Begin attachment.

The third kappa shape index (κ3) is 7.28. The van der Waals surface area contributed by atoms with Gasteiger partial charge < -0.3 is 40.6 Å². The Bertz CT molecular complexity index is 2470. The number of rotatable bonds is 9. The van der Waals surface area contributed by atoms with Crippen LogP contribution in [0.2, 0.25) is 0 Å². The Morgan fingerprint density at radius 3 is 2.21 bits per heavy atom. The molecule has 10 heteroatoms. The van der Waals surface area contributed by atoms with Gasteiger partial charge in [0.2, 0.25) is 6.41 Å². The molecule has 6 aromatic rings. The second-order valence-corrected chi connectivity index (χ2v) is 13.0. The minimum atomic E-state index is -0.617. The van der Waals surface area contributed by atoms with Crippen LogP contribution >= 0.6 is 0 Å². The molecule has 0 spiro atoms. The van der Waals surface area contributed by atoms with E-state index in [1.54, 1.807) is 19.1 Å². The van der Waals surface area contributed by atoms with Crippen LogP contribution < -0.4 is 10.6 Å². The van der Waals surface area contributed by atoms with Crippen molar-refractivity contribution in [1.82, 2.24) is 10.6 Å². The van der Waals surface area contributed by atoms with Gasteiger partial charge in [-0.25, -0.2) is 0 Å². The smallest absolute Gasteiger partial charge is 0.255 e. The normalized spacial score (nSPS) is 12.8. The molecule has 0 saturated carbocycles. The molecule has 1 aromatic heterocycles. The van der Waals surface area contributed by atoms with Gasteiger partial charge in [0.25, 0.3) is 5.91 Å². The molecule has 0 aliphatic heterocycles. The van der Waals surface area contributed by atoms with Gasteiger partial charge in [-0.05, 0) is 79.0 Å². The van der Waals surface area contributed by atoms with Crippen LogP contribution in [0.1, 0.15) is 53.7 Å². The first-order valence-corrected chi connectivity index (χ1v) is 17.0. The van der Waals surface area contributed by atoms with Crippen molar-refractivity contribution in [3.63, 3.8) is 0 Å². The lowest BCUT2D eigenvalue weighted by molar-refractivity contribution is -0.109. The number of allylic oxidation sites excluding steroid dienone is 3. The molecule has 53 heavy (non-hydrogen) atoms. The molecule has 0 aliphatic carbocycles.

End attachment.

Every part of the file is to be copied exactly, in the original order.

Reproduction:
The third kappa shape index (κ3) is 7.28. The van der Waals surface area contributed by atoms with Gasteiger partial charge < -0.3 is 40.6 Å². The Bertz CT molecular complexity index is 2470. The number of rotatable bonds is 9. The van der Waals surface area contributed by atoms with Crippen LogP contribution in [0.2, 0.25) is 0 Å². The Morgan fingerprint density at radius 3 is 2.21 bits per heavy atom. The molecule has 10 heteroatoms. The van der Waals surface area contributed by atoms with Gasteiger partial charge in [0.2, 0.25) is 6.41 Å². The molecule has 6 aromatic rings. The second-order valence-corrected chi connectivity index (χ2v) is 13.0. The minimum atomic E-state index is -0.617. The van der Waals surface area contributed by atoms with Crippen LogP contribution >= 0.6 is 0 Å². The molecule has 0 spiro atoms. The van der Waals surface area contributed by atoms with E-state index in [1.54, 1.807) is 19.1 Å². The van der Waals surface area contributed by atoms with Crippen LogP contribution < -0.4 is 10.6 Å². The van der Waals surface area contributed by atoms with Crippen molar-refractivity contribution in [1.82, 2.24) is 10.6 Å². The van der Waals surface area contributed by atoms with Gasteiger partial charge in [-0.25, -0.2) is 0 Å². The smallest absolute Gasteiger partial charge is 0.255 e. The normalized spacial score (nSPS) is 12.8. The molecule has 0 saturated carbocycles. The molecule has 1 aromatic heterocycles. The van der Waals surface area contributed by atoms with Gasteiger partial charge in [0.25, 0.3) is 5.91 Å². The molecule has 0 aliphatic heterocycles. The van der Waals surface area contributed by atoms with Gasteiger partial charge in [-0.05, 0) is 79.0 Å². The van der Waals surface area contributed by atoms with Crippen LogP contribution in [0.1, 0.15) is 53.7 Å². The first-order valence-corrected chi connectivity index (χ1v) is 17.0. The van der Waals surface area contributed by atoms with Crippen molar-refractivity contribution in [3.63, 3.8) is 0 Å². The lowest BCUT2D eigenvalue weighted by molar-refractivity contribution is -0.109. The number of allylic oxidation sites excluding steroid dienone is 3. The molecule has 53 heavy (non-hydrogen) atoms. The molecule has 0 aliphatic carbocycles.